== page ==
About the ILO in Serbia

Incomplete economic transition impacting labour markets

Serbia has been undergoing an unfinished transition from a centrally planned to a market economy for nearly 30 years interrupted and also partially reversed by the aftermath of the Balkan Wars in the 1990ies. Being the largest country of the Western Balkans, it has a strategic importance for EU accession negotiations with the candidate countries from this region.

The incomplete transition has its effects on labour markets. While unemployment has dropped (10% for age of 15 and above, Q3 2021, Serbia continues to struggle with relatively low labour force participation, high inactivity, a large portion of youth neither in employment nor in education, and a large share of the state-owned enterprises and institutions in the national GDP. Informality continues to be high, the quality of jobs requires substantive improvement, and there is a need for further reform of the occupational safety system. The long-standing labour legislation reform is relevant both for EU accession and for advancement of social dialogue.

The Covid-19 pandemic only led to a mild contraction of GDP in 2020 (-1%) and growth picked up quickly in 2021 (+7%, est.). A large but not very targeted response package of the government in 2020, corresponding to around 13% of GDP, helped to mitigate the economic fall out of the pandemic. The impact of the pandemic on labour markets was stronger with a decline of working hours of 4.7% in 2020 which according to ILO calculations is equivalent to 170,000 full time jobs. In 2021, labour markets saw a small increase of working hours (+0.9%), but the recovery of labour markets is lagging.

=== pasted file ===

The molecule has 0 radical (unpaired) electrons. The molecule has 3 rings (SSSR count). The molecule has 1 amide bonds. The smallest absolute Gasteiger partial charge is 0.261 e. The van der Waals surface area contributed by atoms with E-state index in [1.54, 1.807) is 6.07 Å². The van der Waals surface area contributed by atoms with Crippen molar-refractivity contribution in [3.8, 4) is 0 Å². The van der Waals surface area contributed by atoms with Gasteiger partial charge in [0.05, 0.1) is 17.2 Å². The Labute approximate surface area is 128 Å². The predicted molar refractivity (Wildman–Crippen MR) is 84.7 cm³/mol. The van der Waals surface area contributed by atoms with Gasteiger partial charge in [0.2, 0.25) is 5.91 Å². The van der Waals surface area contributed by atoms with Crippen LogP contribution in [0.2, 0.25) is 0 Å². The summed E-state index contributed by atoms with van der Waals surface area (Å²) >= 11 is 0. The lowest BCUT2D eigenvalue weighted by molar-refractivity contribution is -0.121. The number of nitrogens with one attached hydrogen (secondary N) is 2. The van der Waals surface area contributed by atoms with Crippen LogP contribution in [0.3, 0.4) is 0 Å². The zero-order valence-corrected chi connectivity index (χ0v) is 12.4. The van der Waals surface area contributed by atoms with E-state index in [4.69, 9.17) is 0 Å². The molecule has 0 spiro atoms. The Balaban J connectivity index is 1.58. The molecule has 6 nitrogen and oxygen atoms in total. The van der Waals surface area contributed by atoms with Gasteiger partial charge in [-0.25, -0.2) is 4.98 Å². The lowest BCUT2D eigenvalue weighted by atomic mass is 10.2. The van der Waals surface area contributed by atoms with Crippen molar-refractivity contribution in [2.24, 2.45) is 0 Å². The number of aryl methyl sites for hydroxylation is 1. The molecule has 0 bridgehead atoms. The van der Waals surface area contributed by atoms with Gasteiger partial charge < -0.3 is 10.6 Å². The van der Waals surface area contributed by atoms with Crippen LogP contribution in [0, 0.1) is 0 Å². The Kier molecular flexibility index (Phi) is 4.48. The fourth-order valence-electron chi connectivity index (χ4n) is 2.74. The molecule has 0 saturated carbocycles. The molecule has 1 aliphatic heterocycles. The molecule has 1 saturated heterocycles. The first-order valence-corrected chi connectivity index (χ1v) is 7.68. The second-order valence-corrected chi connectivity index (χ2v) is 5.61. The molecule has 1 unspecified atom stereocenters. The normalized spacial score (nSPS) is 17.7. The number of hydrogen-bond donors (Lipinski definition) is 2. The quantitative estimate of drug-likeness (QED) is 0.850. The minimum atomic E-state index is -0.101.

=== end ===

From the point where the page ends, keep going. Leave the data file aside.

ILO interventions in Serbia

Serbia has been a member state of the ILO since the year 2000. The country has ratified 77 ILO International Labour Standards (Conventions), including all eight fundamental conventions. Starting 2008, the ILO has been providing technical assistance on employment creation, labour law reform, promotion of social dialogue and collective bargaining, and improved working conditions including protection from unacceptable forms of work.

The current Decent Work Country Programme with Serbia (2019-2022) focuses on more and better jobs (new employment strategy, improved working conditions, enhanced business environment, minimum wage fixing) and improved labour market governance (improved social dialogue, alternative resolution of labour disputes). Through the programme, ILO also supports the EU accession negotiations of Serbia, especially on chapter 19 covering employment and social policies.

In response to the Covid-19 pandemic the ILO produced a detailed assessment of the impact of the crisis on the labour market (jointly with the European Bank for Reconstruction and Development).

Text last updated 1/22.